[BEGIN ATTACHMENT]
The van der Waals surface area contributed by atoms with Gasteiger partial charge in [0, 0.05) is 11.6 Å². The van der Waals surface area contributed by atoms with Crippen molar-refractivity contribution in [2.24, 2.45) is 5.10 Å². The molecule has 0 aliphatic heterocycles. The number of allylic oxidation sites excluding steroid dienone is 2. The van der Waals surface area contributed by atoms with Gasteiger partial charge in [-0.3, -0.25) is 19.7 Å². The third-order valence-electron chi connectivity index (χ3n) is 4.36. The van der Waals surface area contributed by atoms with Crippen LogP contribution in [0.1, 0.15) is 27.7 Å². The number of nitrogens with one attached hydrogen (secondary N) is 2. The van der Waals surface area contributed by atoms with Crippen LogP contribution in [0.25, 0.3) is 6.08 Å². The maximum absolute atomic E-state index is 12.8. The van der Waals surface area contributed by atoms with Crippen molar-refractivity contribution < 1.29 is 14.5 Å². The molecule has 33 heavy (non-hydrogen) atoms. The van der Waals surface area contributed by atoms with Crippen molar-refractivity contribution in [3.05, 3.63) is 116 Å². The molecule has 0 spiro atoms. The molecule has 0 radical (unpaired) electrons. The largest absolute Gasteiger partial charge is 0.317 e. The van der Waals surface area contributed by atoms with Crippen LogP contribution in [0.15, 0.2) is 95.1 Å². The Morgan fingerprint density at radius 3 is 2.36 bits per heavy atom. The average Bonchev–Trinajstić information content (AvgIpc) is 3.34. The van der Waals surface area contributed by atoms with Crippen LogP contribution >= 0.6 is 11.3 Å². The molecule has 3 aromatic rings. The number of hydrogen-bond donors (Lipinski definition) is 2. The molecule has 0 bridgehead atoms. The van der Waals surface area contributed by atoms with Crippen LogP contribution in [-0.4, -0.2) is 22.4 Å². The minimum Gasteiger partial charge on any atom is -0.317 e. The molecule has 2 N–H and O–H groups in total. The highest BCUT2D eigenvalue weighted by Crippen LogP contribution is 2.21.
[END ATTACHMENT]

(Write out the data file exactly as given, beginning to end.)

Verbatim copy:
The van der Waals surface area contributed by atoms with Gasteiger partial charge in [0, 0.05) is 11.6 Å². The van der Waals surface area contributed by atoms with Crippen molar-refractivity contribution in [2.24, 2.45) is 5.10 Å². The molecule has 0 aliphatic heterocycles. The number of allylic oxidation sites excluding steroid dienone is 2. The van der Waals surface area contributed by atoms with Gasteiger partial charge in [-0.3, -0.25) is 19.7 Å². The third-order valence-electron chi connectivity index (χ3n) is 4.36. The van der Waals surface area contributed by atoms with Crippen LogP contribution in [0.1, 0.15) is 27.7 Å². The number of nitrogens with one attached hydrogen (secondary N) is 2. The van der Waals surface area contributed by atoms with Crippen LogP contribution in [0.25, 0.3) is 6.08 Å². The maximum absolute atomic E-state index is 12.8. The van der Waals surface area contributed by atoms with Crippen molar-refractivity contribution < 1.29 is 14.5 Å². The molecule has 33 heavy (non-hydrogen) atoms. The van der Waals surface area contributed by atoms with Crippen molar-refractivity contribution in [3.05, 3.63) is 116 Å². The molecule has 0 spiro atoms. The molecule has 0 radical (unpaired) electrons. The largest absolute Gasteiger partial charge is 0.317 e. The van der Waals surface area contributed by atoms with Crippen LogP contribution in [0.15, 0.2) is 95.1 Å². The Morgan fingerprint density at radius 3 is 2.36 bits per heavy atom. The average Bonchev–Trinajstić information content (AvgIpc) is 3.34. The van der Waals surface area contributed by atoms with Crippen LogP contribution >= 0.6 is 11.3 Å². The molecule has 3 aromatic rings. The number of hydrogen-bond donors (Lipinski definition) is 2. The molecule has 0 bridgehead atoms. The van der Waals surface area contributed by atoms with Crippen LogP contribution in [-0.4, -0.2) is 22.4 Å². The minimum Gasteiger partial charge on any atom is -0.317 e. The molecule has 2 N–H and O–H groups in total. The highest BCUT2D eigenvalue weighted by Crippen LogP contribution is 2.21.